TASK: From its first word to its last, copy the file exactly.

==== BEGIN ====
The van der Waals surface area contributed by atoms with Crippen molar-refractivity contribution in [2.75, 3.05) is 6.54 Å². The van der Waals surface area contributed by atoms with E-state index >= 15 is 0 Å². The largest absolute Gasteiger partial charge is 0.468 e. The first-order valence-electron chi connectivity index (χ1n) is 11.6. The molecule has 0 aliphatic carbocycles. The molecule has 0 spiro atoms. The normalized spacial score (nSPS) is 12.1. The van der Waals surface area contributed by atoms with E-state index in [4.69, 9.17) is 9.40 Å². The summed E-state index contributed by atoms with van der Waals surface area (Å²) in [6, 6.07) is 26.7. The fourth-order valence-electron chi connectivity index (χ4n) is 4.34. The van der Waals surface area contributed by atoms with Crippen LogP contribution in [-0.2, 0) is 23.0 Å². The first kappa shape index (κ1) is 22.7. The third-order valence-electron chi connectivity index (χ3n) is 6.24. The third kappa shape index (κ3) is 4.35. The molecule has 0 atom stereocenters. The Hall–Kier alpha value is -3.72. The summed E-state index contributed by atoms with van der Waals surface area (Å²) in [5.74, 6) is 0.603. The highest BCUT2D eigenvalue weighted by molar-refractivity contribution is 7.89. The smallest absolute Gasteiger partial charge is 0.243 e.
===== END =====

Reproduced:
The van der Waals surface area contributed by atoms with Crippen molar-refractivity contribution in [2.75, 3.05) is 6.54 Å². The van der Waals surface area contributed by atoms with E-state index >= 15 is 0 Å². The largest absolute Gasteiger partial charge is 0.468 e. The first-order valence-electron chi connectivity index (χ1n) is 11.6. The molecule has 0 aliphatic carbocycles. The molecule has 0 spiro atoms. The normalized spacial score (nSPS) is 12.1. The van der Waals surface area contributed by atoms with E-state index in [4.69, 9.17) is 9.40 Å². The summed E-state index contributed by atoms with van der Waals surface area (Å²) in [6, 6.07) is 26.7. The fourth-order valence-electron chi connectivity index (χ4n) is 4.34. The van der Waals surface area contributed by atoms with Crippen LogP contribution in [-0.2, 0) is 23.0 Å². The first kappa shape index (κ1) is 22.7. The third-order valence-electron chi connectivity index (χ3n) is 6.24. The third kappa shape index (κ3) is 4.35. The molecule has 0 atom stereocenters. The Hall–Kier alpha value is -3.72. The summed E-state index contributed by atoms with van der Waals surface area (Å²) in [5.74, 6) is 0.603. The highest BCUT2D eigenvalue weighted by molar-refractivity contribution is 7.89. The smallest absolute Gasteiger partial charge is 0.243 e.